So, all you need to do is take: 1 cow; 600 pounds potatoes; 325 pounds carrots; 38 stalks celery; 150 pounds onions; 100 gallons green beans; 40 gallons corn; 110 gallons tomatoes; 50 gallons tomato juice; 400 pounds cabbage and a dishpanful of salt and pepper, and you can have a passing imitation of Elm River Chowder! That recipe, which appears on grandma gerts recipes blog, may not be exactly how it was made this Labor Day but the one cow is correct.
"It reached 1400 pounds on the hoof while we were raising it out back" said Becky Rogers who, with her son James Rogers, was manning the south gate; her husband, Delbert Rogers was manning the north gate and another son, Lukas Rogers is President of the Chowder. James told us that Lukas got the job because he was out cleaning the chowder kettles when the vote was taken and he couldn't retract his name.
Be that as it may, the family traditions are evident throughout the Chowder Field, which are normally used for grazing cows; wearing sandals was not a good idea. Becky inherited the south gate job from her father, Albert Michaels, in 1999. She said that her grandfather had been attending the Chowder since 1865 and nobody seemed to know when it started. Apparently it used to be that everyone brought ingredients to the Chowder: squirrels, chickens, wheat and whatever was left in the garden; now, to participate, you make a monetary donation and take you metal pot to be filled; the donations are used for next year's chowder.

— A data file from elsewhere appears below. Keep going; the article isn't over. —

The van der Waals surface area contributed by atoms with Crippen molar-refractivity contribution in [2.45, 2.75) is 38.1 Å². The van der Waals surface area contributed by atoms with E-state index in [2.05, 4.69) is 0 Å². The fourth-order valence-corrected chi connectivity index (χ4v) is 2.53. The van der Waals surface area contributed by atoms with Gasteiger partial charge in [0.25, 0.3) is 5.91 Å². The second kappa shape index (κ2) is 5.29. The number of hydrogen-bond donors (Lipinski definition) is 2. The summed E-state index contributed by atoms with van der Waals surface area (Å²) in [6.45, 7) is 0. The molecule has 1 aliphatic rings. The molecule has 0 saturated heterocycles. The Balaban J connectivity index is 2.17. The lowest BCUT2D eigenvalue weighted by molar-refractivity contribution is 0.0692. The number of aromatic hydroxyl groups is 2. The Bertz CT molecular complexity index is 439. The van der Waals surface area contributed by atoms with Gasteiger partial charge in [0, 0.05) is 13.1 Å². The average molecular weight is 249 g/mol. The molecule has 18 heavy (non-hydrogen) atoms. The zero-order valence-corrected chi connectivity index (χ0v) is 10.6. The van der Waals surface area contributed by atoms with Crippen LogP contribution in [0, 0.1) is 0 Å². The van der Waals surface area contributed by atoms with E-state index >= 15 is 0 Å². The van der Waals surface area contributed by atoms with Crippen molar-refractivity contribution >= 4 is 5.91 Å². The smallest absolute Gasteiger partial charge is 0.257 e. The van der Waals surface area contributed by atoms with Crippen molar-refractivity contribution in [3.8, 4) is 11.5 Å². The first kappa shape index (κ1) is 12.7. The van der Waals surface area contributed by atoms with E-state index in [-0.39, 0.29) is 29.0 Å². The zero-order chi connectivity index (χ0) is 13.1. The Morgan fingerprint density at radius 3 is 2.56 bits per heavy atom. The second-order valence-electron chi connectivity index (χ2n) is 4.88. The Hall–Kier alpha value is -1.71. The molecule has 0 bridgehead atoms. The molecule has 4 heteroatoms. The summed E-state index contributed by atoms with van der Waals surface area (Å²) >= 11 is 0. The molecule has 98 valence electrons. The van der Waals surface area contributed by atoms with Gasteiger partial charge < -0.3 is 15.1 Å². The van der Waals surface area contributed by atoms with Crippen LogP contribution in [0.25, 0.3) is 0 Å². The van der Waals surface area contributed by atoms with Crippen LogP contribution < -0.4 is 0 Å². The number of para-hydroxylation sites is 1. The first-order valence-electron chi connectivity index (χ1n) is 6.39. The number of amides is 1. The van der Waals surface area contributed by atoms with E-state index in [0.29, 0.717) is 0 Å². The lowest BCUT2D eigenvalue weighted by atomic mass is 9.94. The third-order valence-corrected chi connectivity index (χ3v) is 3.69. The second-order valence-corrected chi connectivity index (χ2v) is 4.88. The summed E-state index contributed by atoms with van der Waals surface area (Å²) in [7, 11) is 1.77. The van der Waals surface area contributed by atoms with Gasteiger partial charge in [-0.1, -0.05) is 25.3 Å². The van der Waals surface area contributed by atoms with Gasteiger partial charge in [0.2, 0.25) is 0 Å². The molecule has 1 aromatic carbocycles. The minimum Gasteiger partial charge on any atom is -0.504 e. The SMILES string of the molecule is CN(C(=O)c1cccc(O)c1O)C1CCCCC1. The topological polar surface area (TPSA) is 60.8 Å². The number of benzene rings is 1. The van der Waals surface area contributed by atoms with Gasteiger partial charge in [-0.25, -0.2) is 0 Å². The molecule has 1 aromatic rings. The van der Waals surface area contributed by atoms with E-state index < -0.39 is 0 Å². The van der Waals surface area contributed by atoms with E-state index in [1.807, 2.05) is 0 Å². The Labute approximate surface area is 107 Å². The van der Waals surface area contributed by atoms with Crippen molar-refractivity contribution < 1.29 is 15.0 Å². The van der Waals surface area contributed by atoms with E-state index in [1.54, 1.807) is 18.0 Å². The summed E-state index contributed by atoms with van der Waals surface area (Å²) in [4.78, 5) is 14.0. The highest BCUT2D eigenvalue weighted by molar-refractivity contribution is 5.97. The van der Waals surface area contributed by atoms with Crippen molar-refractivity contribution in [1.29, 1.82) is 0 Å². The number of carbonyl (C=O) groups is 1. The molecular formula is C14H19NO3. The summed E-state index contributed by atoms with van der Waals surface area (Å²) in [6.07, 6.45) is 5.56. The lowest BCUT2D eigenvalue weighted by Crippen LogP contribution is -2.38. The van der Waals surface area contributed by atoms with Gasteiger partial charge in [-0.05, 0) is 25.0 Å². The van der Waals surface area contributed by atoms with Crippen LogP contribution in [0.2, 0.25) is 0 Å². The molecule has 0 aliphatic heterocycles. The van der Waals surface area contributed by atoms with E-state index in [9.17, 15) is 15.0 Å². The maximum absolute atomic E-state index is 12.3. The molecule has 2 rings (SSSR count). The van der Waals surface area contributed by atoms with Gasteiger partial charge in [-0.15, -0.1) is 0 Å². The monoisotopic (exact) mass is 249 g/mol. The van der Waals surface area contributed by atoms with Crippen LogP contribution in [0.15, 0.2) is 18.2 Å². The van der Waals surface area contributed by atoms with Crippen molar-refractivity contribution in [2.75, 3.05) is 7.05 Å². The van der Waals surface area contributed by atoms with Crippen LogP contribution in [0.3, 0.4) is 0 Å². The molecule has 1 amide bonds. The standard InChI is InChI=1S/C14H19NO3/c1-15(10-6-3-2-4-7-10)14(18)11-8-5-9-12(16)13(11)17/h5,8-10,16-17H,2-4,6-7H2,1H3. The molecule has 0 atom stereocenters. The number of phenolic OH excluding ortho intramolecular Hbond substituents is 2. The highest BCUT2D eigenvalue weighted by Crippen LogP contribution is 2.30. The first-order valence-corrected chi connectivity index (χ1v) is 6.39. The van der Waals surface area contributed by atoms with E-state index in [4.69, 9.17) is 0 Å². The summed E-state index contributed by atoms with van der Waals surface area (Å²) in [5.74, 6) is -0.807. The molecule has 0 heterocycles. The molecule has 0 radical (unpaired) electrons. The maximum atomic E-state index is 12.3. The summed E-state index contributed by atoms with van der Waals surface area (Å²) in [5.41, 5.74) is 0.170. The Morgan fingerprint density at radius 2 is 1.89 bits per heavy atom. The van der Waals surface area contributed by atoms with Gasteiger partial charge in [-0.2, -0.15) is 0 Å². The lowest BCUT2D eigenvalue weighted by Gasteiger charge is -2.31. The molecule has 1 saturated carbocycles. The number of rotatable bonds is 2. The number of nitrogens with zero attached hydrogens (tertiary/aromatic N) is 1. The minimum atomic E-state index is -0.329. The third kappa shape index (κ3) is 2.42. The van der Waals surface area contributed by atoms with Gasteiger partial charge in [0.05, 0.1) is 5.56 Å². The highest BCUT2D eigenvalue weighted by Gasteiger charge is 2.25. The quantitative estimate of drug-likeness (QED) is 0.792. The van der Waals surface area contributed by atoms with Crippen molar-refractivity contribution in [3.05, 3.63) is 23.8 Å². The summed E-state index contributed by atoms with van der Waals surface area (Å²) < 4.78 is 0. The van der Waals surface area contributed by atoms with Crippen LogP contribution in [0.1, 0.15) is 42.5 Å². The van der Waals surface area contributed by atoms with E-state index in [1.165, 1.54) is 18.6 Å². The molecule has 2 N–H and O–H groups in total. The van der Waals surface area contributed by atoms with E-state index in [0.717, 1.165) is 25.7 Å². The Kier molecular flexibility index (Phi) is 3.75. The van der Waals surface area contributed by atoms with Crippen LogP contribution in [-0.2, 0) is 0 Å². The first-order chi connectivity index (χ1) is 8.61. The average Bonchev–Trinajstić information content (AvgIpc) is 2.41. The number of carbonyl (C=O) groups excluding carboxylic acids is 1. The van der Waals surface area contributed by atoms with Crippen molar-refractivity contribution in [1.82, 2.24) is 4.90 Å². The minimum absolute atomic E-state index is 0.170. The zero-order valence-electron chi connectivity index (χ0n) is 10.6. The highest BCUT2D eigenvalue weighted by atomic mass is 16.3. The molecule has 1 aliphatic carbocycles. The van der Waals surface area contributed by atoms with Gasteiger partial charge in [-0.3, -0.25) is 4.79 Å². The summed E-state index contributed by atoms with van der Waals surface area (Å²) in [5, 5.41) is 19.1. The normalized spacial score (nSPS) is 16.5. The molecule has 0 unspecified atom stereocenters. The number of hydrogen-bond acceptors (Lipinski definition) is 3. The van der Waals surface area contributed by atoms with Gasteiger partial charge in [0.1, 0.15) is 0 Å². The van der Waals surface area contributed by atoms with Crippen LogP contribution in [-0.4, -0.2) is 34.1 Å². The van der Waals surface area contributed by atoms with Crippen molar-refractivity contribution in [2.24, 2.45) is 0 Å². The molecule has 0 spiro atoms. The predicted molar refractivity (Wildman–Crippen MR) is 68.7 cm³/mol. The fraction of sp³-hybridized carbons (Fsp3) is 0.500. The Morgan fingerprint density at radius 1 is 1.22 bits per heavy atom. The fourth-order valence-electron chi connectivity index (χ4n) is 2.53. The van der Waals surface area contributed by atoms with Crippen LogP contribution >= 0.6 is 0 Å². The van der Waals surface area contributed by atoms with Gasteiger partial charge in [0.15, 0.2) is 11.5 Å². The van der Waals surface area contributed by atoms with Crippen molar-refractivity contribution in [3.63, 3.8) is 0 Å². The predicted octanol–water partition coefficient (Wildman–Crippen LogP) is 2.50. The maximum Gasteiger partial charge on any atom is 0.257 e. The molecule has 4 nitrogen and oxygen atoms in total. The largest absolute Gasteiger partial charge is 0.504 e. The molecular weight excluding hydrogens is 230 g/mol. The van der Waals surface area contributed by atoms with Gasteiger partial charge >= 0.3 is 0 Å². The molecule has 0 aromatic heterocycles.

Normally held on the Saturday before Labor Day, it was changed this year because of Hurricane Isaac. It did not seem to matter; at about 12:30 pm Jim Taylor, climbed up on a table and announced that the Chowder was ready. He explained that two kettles of chowder had been prepared without salt for those on a sodium restricted diet. He then led the crowd in an invocation and so it began. Jim Taylor is quite a fiddle player but is better known as the husband of Rita Taylor, Rinard's Avon Lady.
With pots in hand, people lined up and volunteers took the pots to the kettles, had them filled by more volunteers armed with long handled dippers and slid them back under the barrier. The pots were then taken to various areas around the field where the families sat and enjoyed their day together.